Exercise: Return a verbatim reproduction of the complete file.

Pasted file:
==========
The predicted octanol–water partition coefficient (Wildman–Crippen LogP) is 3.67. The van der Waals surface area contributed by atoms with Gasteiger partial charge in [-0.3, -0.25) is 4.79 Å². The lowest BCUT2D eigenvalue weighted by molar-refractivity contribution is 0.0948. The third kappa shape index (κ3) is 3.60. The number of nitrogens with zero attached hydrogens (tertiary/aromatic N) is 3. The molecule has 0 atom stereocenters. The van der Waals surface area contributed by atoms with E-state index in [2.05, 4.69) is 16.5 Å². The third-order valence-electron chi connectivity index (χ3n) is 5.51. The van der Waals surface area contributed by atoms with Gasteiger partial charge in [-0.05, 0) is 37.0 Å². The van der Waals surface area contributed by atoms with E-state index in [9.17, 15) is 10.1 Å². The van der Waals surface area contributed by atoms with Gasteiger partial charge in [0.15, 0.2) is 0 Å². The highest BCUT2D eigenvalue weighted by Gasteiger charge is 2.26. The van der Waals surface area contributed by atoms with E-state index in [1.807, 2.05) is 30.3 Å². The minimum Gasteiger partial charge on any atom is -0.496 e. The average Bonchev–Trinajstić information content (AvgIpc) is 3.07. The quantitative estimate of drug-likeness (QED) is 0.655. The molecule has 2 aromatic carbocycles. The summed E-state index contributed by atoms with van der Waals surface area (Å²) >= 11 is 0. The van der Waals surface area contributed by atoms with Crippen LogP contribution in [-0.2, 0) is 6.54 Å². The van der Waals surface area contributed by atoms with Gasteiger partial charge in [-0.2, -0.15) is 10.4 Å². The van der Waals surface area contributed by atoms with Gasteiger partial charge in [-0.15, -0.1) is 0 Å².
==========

The predicted octanol–water partition coefficient (Wildman–Crippen LogP) is 3.67. The van der Waals surface area contributed by atoms with Gasteiger partial charge in [-0.3, -0.25) is 4.79 Å². The lowest BCUT2D eigenvalue weighted by molar-refractivity contribution is 0.0948. The third kappa shape index (κ3) is 3.60. The number of nitrogens with zero attached hydrogens (tertiary/aromatic N) is 3. The molecule has 0 atom stereocenters. The van der Waals surface area contributed by atoms with E-state index in [2.05, 4.69) is 16.5 Å². The third-order valence-electron chi connectivity index (χ3n) is 5.51. The van der Waals surface area contributed by atoms with Gasteiger partial charge in [-0.05, 0) is 37.0 Å². The van der Waals surface area contributed by atoms with E-state index in [9.17, 15) is 10.1 Å². The van der Waals surface area contributed by atoms with Gasteiger partial charge in [0.15, 0.2) is 0 Å². The highest BCUT2D eigenvalue weighted by Gasteiger charge is 2.26. The van der Waals surface area contributed by atoms with E-state index in [1.807, 2.05) is 30.3 Å². The minimum Gasteiger partial charge on any atom is -0.496 e. The average Bonchev–Trinajstić information content (AvgIpc) is 3.07. The quantitative estimate of drug-likeness (QED) is 0.655. The molecule has 2 aromatic carbocycles. The summed E-state index contributed by atoms with van der Waals surface area (Å²) >= 11 is 0. The van der Waals surface area contributed by atoms with Crippen LogP contribution in [-0.2, 0) is 6.54 Å². The van der Waals surface area contributed by atoms with Gasteiger partial charge in [-0.2, -0.15) is 10.4 Å². The van der Waals surface area contributed by atoms with Gasteiger partial charge in [-0.15, -0.1) is 0 Å².